6 posted on 01/28/2003 10:01:39 AM PST by steve-b
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To: Pokey78
Pearson assures us there's plenty of other folks to take up the slack:

In Europe, that'd be the islamists. ;)

7 posted on 01/28/2003 10:03:09 AM PST by Schnucki
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To: steve-b
"Next time you're in a rundown diner and the 17-year-old waitress is eight months pregnant, don't tut "What a tragedy" and point her to the nearest Planned Parenthood clinic. Leave her a large tip instead."

I will leave a tip as large, or as small, or even as nonexistant, as the service warrants. The notion that I ought to subidize personal irresponsibility makes me wonder who this leftist is, and what he has done with Mark Steyn.

Consider decaf.

8 posted on 01/28/2003 10:07:10 AM PST by B-Chan (It Can Happen Here! Does your family have an Emergency Kit? www.fema.gov)
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To: steve-b
Tipping is voluntary, taxes are involuntary.

If you don't want to tip a young woman trying to make it in the world yet unwilling to kill her baby to make it easier on herself, that's your decision. Helping other people out isn't "leftist."

Personally, I thought it was a great ending to a great article.
9 posted on 01/28/2003 10:12:02 AM PST by Cicero
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To: Pokey78
Excellent, excellent Steyn.....

Doesn't look so good for the future of Europe. Perhaps Chirac and Schroeder are just the vanguard.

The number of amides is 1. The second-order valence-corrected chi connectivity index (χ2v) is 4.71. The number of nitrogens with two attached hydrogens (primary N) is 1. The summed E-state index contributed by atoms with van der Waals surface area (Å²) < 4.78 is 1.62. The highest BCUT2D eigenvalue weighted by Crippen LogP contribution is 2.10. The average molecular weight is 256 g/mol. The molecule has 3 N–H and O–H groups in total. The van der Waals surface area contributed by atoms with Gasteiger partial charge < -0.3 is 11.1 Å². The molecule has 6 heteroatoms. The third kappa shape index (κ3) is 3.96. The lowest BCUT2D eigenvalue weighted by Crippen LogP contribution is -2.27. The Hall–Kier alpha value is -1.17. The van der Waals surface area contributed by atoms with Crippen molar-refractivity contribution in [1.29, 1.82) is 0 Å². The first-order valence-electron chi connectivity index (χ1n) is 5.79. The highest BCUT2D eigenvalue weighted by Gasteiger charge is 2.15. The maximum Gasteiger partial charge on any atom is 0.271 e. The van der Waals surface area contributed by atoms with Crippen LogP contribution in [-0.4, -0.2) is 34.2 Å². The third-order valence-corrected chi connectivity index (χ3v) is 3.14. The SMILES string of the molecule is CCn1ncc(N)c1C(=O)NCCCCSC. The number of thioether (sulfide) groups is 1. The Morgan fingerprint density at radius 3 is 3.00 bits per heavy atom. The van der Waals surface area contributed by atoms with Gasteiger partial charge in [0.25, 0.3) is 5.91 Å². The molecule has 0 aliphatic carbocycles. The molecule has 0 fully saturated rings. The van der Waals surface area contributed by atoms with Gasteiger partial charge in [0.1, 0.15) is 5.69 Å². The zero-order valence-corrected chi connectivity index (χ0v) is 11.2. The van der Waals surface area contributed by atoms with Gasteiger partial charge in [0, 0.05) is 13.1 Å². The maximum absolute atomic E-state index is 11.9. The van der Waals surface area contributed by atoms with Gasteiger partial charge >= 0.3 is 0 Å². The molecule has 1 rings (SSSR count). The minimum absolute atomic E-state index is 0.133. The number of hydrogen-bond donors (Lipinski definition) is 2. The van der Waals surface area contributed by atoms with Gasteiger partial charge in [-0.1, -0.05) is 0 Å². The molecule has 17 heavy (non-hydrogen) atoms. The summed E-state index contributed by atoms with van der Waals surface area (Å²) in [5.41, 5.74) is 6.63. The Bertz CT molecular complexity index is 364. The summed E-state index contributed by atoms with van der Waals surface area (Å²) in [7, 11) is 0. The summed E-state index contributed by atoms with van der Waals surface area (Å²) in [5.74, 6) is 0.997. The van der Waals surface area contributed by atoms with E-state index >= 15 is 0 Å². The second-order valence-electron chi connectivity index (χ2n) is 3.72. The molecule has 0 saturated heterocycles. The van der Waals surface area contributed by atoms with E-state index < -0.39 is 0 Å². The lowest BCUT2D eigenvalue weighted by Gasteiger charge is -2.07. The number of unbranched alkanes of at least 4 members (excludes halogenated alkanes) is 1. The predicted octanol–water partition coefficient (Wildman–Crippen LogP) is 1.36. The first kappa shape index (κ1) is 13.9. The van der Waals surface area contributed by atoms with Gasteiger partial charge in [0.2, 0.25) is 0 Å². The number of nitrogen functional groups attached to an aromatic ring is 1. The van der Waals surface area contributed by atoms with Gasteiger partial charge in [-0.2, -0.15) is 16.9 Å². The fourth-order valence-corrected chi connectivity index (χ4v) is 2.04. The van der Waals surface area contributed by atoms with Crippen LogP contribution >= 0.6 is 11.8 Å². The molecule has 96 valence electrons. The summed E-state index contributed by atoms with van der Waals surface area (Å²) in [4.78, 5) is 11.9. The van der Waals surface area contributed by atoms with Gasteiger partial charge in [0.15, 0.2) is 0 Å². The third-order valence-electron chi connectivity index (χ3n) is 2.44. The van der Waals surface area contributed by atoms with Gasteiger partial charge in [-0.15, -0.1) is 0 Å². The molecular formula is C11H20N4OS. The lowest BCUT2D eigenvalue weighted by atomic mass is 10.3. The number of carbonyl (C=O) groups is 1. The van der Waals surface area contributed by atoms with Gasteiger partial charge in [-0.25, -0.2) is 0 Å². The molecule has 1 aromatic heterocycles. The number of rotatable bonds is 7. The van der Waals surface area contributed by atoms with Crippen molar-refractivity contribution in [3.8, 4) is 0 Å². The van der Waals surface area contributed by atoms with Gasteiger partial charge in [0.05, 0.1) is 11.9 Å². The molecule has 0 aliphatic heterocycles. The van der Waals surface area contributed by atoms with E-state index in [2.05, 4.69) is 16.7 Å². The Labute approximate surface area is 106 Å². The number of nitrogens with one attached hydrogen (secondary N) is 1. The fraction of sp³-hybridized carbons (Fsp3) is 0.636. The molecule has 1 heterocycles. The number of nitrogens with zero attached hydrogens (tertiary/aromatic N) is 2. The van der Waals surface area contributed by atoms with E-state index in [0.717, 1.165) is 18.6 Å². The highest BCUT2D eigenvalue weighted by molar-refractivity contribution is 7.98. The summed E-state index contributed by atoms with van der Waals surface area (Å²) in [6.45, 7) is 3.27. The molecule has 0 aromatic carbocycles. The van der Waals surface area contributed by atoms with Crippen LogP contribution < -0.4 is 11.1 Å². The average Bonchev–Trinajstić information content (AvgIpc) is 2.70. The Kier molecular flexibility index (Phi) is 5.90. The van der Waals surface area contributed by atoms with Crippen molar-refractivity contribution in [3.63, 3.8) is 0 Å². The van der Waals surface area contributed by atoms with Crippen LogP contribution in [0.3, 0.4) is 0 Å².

10 posted on 01/28/2003 10:12:08 AM PST by Rummyfan
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To: Pokey78
BTTT
11 posted on 01/28/2003 10:12:09 AM PST by nicmarlo
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To: Pokey78
Excellent.
12 posted on 01/28/2003 10:12:20 AM PST by GunRunner (Duff ManŽ can never die. Only the actors who play him. Oooh Yeah!!!)
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To: B-Chan
The notion that I ought to subidize personal irresponsibility

Lighten up. I doubt he's proposing you leave her a large tip if she poured coffee down your shorts. But if she did alright , then give her a break. Maybe she'll give the kid up for adoption, or better yet, the kid'll grow up to change the sheets in your old-age nursing home, so you can get some rest.

13 posted on 01/28/2003 10:12:42 AM PST by Nonstatist
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To: Nonstatist; B-Chan
That was a great comeback, but it shoulda been addressed to "steve-b".

B-Chan just quoted steve's post... and told him that he should consider switching to Decaf.

14 posted on 01/28/2003 10:15:03 AM PST by OrthodoxPresbyterian (We are unworthy servants; we have only done our duty)